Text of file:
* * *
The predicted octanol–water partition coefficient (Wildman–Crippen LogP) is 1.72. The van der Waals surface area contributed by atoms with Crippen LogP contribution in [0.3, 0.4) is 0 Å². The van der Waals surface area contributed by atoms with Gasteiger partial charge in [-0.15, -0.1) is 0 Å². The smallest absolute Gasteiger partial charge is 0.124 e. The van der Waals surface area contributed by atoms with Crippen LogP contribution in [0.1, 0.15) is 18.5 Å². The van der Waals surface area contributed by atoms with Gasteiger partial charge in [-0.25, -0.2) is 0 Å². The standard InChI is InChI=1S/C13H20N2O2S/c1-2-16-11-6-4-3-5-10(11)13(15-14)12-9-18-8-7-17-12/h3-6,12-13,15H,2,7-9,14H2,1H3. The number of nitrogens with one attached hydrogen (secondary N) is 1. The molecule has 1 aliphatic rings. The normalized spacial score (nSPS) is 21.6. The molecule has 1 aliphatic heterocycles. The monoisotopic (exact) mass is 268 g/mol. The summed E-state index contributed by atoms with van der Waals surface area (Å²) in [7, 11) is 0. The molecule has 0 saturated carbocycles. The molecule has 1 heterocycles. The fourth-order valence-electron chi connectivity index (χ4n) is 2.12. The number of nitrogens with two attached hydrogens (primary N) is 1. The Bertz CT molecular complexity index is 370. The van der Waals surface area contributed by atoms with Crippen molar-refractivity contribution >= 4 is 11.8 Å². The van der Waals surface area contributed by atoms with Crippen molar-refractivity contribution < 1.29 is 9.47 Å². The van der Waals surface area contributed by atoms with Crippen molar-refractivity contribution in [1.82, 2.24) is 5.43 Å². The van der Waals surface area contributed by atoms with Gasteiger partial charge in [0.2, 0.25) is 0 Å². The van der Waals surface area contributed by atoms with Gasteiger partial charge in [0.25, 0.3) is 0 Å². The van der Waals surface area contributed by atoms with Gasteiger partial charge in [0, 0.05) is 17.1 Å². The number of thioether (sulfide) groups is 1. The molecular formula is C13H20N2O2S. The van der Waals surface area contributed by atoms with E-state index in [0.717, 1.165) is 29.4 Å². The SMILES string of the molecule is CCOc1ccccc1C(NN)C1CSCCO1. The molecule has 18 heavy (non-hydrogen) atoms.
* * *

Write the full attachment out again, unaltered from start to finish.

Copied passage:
The predicted octanol–water partition coefficient (Wildman–Crippen LogP) is 1.72. The van der Waals surface area contributed by atoms with Crippen LogP contribution in [0.3, 0.4) is 0 Å². The van der Waals surface area contributed by atoms with Gasteiger partial charge in [-0.15, -0.1) is 0 Å². The smallest absolute Gasteiger partial charge is 0.124 e. The van der Waals surface area contributed by atoms with Crippen LogP contribution in [0.1, 0.15) is 18.5 Å². The van der Waals surface area contributed by atoms with Gasteiger partial charge in [-0.25, -0.2) is 0 Å². The standard InChI is InChI=1S/C13H20N2O2S/c1-2-16-11-6-4-3-5-10(11)13(15-14)12-9-18-8-7-17-12/h3-6,12-13,15H,2,7-9,14H2,1H3. The number of nitrogens with one attached hydrogen (secondary N) is 1. The molecule has 1 aliphatic rings. The normalized spacial score (nSPS) is 21.6. The molecule has 1 aliphatic heterocycles. The monoisotopic (exact) mass is 268 g/mol. The summed E-state index contributed by atoms with van der Waals surface area (Å²) in [7, 11) is 0. The molecule has 0 saturated carbocycles. The molecule has 1 heterocycles. The fourth-order valence-electron chi connectivity index (χ4n) is 2.12. The number of nitrogens with two attached hydrogens (primary N) is 1. The Bertz CT molecular complexity index is 370. The van der Waals surface area contributed by atoms with Crippen molar-refractivity contribution >= 4 is 11.8 Å². The van der Waals surface area contributed by atoms with Crippen molar-refractivity contribution < 1.29 is 9.47 Å². The van der Waals surface area contributed by atoms with Crippen molar-refractivity contribution in [1.82, 2.24) is 5.43 Å². The van der Waals surface area contributed by atoms with Gasteiger partial charge in [0.2, 0.25) is 0 Å². The van der Waals surface area contributed by atoms with Gasteiger partial charge in [0.25, 0.3) is 0 Å². The van der Waals surface area contributed by atoms with Gasteiger partial charge in [0, 0.05) is 17.1 Å². The number of thioether (sulfide) groups is 1. The molecular formula is C13H20N2O2S. The van der Waals surface area contributed by atoms with E-state index in [0.717, 1.165) is 29.4 Å². The SMILES string of the molecule is CCOc1ccccc1C(NN)C1CSCCO1. The molecule has 18 heavy (non-hydrogen) atoms.